This resulted in the mount seating slightly more in line with the bore and presenting a correction of about 2 degrees still in error to the right. It is a good thing to be in error to the right as that indicates the pads must be shortened slightly to bring the scope in alignment with the bore to the left. If it is in error to the left then the mount has to be shimmed and that is a pain, so the corrections were in spec as they should be. I continued this process until I had the proper sight picture on my target when the mount was seated securely with a screw driver tight turn on the locking screw. The rough elevation screws were then checked again for sight picture and I found the results of the scope and bore alignment to be right on. I then indexed my elevation screws to show the proper placement for future reference if they should loosen. Any further adjustment would be done on the scope itself and should be very slight.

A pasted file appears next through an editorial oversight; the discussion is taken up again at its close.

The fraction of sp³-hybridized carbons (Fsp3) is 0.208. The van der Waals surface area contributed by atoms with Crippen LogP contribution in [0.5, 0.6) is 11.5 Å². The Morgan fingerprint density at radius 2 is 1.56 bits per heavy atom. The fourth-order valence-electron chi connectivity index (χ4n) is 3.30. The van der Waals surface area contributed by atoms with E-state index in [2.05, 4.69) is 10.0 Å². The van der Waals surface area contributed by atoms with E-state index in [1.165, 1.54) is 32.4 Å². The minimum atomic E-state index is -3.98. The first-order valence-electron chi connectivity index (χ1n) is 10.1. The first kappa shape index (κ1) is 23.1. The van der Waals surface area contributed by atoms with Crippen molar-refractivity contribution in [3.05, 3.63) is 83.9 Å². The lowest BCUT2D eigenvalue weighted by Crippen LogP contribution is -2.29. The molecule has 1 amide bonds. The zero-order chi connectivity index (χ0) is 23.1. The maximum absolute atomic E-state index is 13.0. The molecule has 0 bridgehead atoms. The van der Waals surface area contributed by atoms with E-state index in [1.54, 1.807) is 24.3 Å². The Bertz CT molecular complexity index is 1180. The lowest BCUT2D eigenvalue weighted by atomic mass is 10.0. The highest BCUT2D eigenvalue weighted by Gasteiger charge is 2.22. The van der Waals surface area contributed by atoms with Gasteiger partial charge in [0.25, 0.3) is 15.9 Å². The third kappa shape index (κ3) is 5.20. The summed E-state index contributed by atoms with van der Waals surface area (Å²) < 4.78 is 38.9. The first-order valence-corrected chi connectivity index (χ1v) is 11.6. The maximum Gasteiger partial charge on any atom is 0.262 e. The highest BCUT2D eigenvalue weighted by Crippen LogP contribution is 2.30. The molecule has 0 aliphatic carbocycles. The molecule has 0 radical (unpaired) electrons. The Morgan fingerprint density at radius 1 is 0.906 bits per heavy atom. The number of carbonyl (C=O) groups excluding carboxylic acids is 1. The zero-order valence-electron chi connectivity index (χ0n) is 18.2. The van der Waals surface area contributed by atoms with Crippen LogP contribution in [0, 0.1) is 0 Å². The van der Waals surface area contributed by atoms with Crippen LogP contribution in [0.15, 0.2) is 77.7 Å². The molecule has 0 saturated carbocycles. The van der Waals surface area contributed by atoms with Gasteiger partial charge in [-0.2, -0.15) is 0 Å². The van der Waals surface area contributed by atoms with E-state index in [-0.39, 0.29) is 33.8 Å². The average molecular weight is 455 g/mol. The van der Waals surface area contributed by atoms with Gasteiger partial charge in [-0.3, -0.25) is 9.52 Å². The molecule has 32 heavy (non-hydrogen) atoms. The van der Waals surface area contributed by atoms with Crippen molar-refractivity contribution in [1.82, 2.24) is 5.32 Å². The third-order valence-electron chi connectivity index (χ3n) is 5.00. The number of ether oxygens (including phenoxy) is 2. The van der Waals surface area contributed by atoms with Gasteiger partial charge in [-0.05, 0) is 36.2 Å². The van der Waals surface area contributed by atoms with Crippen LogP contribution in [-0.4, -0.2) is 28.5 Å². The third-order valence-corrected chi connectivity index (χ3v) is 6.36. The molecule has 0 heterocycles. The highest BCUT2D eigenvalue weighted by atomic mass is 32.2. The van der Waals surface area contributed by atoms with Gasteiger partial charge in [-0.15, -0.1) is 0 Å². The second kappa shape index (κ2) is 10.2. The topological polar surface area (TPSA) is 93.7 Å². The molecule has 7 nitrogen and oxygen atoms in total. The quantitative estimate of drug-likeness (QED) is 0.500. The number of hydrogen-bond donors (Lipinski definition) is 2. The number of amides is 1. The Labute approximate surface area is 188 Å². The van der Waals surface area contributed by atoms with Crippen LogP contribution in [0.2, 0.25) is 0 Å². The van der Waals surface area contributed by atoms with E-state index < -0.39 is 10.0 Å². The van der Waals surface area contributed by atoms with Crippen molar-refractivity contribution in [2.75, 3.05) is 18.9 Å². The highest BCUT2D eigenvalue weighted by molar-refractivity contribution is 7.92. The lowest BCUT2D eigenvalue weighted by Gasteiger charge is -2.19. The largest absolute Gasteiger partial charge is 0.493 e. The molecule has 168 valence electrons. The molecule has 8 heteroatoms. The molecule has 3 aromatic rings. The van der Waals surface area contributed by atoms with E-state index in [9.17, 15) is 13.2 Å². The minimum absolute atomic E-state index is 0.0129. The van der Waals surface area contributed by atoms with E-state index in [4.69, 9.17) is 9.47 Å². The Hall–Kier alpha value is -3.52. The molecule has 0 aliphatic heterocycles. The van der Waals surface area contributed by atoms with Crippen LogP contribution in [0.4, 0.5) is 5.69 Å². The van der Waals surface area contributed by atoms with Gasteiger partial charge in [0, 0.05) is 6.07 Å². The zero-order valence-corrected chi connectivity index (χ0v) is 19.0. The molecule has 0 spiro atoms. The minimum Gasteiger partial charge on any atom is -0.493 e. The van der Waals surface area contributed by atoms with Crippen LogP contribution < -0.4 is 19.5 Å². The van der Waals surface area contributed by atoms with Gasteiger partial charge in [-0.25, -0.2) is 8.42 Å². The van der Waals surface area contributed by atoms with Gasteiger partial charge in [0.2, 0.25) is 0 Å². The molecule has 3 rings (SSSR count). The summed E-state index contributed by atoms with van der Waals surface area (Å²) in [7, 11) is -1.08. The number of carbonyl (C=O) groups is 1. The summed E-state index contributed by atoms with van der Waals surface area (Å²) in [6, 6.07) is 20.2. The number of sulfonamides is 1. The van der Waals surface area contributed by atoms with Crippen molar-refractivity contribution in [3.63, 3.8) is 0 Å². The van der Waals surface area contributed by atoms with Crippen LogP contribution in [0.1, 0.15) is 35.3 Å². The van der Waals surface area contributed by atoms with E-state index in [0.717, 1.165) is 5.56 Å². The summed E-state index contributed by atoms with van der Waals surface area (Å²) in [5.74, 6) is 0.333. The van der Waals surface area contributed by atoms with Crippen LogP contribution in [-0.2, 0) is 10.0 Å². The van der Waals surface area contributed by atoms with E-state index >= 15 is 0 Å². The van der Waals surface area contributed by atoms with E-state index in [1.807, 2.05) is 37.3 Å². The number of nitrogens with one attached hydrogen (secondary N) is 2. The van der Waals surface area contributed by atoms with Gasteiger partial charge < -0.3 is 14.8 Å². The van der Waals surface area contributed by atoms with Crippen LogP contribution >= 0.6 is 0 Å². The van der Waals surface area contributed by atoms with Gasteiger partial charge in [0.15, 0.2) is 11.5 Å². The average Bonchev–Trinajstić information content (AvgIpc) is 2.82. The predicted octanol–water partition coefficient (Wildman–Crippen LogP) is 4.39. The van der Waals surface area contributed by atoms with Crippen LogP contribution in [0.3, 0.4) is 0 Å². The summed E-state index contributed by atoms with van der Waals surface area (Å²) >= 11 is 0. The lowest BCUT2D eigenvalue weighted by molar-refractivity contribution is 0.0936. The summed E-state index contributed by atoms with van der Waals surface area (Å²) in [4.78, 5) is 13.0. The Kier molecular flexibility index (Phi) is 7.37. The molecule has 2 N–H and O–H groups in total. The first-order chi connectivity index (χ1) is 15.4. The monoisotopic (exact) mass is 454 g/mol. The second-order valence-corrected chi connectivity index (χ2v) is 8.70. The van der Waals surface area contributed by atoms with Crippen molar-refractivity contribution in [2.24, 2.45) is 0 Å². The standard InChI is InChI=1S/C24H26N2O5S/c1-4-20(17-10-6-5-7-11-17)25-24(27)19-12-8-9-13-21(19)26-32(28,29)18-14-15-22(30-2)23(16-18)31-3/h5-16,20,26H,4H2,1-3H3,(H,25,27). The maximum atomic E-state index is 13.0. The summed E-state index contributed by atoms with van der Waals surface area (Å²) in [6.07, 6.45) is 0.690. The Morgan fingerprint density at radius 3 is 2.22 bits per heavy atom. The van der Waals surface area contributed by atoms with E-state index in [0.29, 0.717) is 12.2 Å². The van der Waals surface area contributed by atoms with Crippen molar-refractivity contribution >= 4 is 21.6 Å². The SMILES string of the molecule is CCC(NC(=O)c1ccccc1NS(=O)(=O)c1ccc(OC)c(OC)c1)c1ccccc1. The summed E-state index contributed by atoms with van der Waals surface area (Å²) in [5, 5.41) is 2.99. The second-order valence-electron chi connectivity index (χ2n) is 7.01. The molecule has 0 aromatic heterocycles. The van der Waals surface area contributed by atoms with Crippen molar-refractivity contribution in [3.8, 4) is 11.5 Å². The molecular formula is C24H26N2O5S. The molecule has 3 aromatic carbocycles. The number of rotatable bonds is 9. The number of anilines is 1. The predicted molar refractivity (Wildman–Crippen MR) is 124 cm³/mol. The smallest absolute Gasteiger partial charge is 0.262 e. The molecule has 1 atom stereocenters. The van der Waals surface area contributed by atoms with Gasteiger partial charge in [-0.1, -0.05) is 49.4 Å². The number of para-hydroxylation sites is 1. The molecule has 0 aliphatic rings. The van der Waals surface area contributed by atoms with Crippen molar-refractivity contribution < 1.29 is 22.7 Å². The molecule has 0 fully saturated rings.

My analysis is that this rifle will make a fine shooter and I plan to shoot it as soon as possible maybe this weekend and will report on the findings.